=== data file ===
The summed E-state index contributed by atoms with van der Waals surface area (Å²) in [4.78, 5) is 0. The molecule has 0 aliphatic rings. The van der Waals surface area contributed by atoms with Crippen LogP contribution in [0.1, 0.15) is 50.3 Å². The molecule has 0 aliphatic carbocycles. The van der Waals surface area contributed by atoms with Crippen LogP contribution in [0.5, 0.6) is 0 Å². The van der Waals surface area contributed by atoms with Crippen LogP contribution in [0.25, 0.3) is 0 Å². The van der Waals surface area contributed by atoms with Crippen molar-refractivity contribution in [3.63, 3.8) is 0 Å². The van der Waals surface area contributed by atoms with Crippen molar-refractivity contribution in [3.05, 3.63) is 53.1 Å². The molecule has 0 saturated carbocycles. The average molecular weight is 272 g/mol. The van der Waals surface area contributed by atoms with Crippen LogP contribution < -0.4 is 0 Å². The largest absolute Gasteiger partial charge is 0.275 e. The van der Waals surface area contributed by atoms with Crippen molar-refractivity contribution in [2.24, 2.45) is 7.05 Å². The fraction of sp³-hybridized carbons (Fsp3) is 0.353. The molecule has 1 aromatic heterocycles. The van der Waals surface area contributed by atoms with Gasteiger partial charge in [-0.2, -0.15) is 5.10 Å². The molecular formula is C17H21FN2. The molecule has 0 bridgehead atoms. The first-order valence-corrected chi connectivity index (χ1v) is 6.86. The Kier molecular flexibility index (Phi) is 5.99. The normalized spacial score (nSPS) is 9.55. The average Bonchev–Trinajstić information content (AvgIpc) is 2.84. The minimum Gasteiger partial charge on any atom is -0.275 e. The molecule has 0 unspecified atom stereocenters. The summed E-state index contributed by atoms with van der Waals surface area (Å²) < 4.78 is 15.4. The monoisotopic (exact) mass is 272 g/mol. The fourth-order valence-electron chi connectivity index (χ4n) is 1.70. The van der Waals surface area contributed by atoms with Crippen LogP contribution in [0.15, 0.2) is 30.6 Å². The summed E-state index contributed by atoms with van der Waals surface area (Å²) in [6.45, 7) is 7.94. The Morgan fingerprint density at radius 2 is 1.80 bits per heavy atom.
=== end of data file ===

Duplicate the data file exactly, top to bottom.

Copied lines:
The summed E-state index contributed by atoms with van der Waals surface area (Å²) in [4.78, 5) is 0. The molecule has 0 aliphatic rings. The van der Waals surface area contributed by atoms with Crippen LogP contribution in [0.1, 0.15) is 50.3 Å². The molecule has 0 aliphatic carbocycles. The van der Waals surface area contributed by atoms with Crippen LogP contribution in [0.5, 0.6) is 0 Å². The van der Waals surface area contributed by atoms with Crippen LogP contribution in [0.25, 0.3) is 0 Å². The van der Waals surface area contributed by atoms with Crippen molar-refractivity contribution in [3.63, 3.8) is 0 Å². The van der Waals surface area contributed by atoms with Crippen molar-refractivity contribution in [3.05, 3.63) is 53.1 Å². The molecule has 0 saturated carbocycles. The average molecular weight is 272 g/mol. The van der Waals surface area contributed by atoms with Crippen LogP contribution < -0.4 is 0 Å². The largest absolute Gasteiger partial charge is 0.275 e. The van der Waals surface area contributed by atoms with Crippen molar-refractivity contribution in [2.24, 2.45) is 7.05 Å². The fraction of sp³-hybridized carbons (Fsp3) is 0.353. The molecule has 1 aromatic heterocycles. The van der Waals surface area contributed by atoms with Gasteiger partial charge in [-0.2, -0.15) is 5.10 Å². The molecular formula is C17H21FN2. The molecule has 0 bridgehead atoms. The first-order valence-corrected chi connectivity index (χ1v) is 6.86. The Kier molecular flexibility index (Phi) is 5.99. The normalized spacial score (nSPS) is 9.55. The average Bonchev–Trinajstić information content (AvgIpc) is 2.84. The minimum Gasteiger partial charge on any atom is -0.275 e. The molecule has 0 unspecified atom stereocenters. The summed E-state index contributed by atoms with van der Waals surface area (Å²) < 4.78 is 15.4. The monoisotopic (exact) mass is 272 g/mol. The fourth-order valence-electron chi connectivity index (χ4n) is 1.70. The van der Waals surface area contributed by atoms with Crippen LogP contribution in [0.15, 0.2) is 30.6 Å². The summed E-state index contributed by atoms with van der Waals surface area (Å²) in [6.45, 7) is 7.94. The Morgan fingerprint density at radius 2 is 1.80 bits per heavy atom.